The fact is that this sector is constantly evolving. What if frameworks, what if new languages … but now it seems that one more variable enters, voice.
We read about it in an article on spectrum.ieee.org, where they comment on two platforms that perform the passage from voice to code:
– Serenade, a digital assistant who writes the commands without requiring that we necessarily dictate each instruction word for word. It has a speech-to-text engine developed specifically for code, unlike Google’s speech-to-text API, which is designed for conversational speech. It has machine learning models trained to identify and translate common programming constructs into syntactically valid code. It raised $ 2.1 million in a seed funding round in 2020.
– Talon, what gives more control over each line, and requires us to have more understanding about each task that is programmed into the machine. It has several components: speech recognition, eye tracking, and noise recognition. Talon’s speech recognition engine is based on Facebook’s Wav2letter automatic speech recognition system, while the eye-tracking and noise-recognition capabilities simulate navigation with a mouse, moving the cursor across the screen based on movements. of eyes and clicks based on mouth noises.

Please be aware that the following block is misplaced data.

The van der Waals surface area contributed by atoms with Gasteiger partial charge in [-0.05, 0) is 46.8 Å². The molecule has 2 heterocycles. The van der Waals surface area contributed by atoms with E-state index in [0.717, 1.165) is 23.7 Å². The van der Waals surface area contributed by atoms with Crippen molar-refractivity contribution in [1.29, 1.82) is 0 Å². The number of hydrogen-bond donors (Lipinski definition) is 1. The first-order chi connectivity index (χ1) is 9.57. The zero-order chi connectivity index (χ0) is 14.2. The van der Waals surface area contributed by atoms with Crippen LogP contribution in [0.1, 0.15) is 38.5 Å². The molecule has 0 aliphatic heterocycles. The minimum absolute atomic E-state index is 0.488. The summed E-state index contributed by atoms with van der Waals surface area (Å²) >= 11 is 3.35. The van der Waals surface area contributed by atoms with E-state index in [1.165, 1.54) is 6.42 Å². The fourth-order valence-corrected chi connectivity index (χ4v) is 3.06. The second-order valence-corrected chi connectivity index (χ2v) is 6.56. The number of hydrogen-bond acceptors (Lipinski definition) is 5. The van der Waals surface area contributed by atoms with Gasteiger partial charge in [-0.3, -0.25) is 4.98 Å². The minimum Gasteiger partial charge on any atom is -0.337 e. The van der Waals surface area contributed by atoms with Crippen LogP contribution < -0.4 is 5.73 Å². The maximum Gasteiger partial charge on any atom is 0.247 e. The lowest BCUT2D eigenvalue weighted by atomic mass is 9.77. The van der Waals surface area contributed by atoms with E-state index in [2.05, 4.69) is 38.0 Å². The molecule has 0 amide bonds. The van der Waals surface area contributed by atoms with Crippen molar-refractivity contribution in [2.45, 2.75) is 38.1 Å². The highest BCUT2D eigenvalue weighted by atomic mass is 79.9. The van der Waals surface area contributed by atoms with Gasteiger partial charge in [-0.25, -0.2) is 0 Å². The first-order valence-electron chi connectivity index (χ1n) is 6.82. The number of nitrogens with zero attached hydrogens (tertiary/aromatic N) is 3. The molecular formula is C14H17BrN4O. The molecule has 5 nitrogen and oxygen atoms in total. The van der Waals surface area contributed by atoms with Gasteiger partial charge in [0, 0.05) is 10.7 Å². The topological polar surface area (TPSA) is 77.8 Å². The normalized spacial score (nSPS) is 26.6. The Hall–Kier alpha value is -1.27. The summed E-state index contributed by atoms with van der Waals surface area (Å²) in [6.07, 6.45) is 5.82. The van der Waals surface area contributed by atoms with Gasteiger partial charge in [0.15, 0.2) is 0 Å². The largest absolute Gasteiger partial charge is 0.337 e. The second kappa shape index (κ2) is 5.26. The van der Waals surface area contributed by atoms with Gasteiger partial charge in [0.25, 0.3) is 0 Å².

If we compare them, Serenade follows a more natural way of speaking codeWhile Talon seems like another language, it requires more effort.
There are other open source speech coding platforms, such as Aenea and Caster, which are free, but both rely on the Dragon speech recognition engine, which users will have to purchase. Caster offers support for Kaldi, an open source speech recognition toolkit, and Windows Speech Recognition, which comes pre-installed on Windows.
Be that as it may, voice coding is still in its infancy, more oriented to those who have some limit when it comes to typing, since at the moment it is not possible to speak naturally about what we want and see the corresponding code on the screen.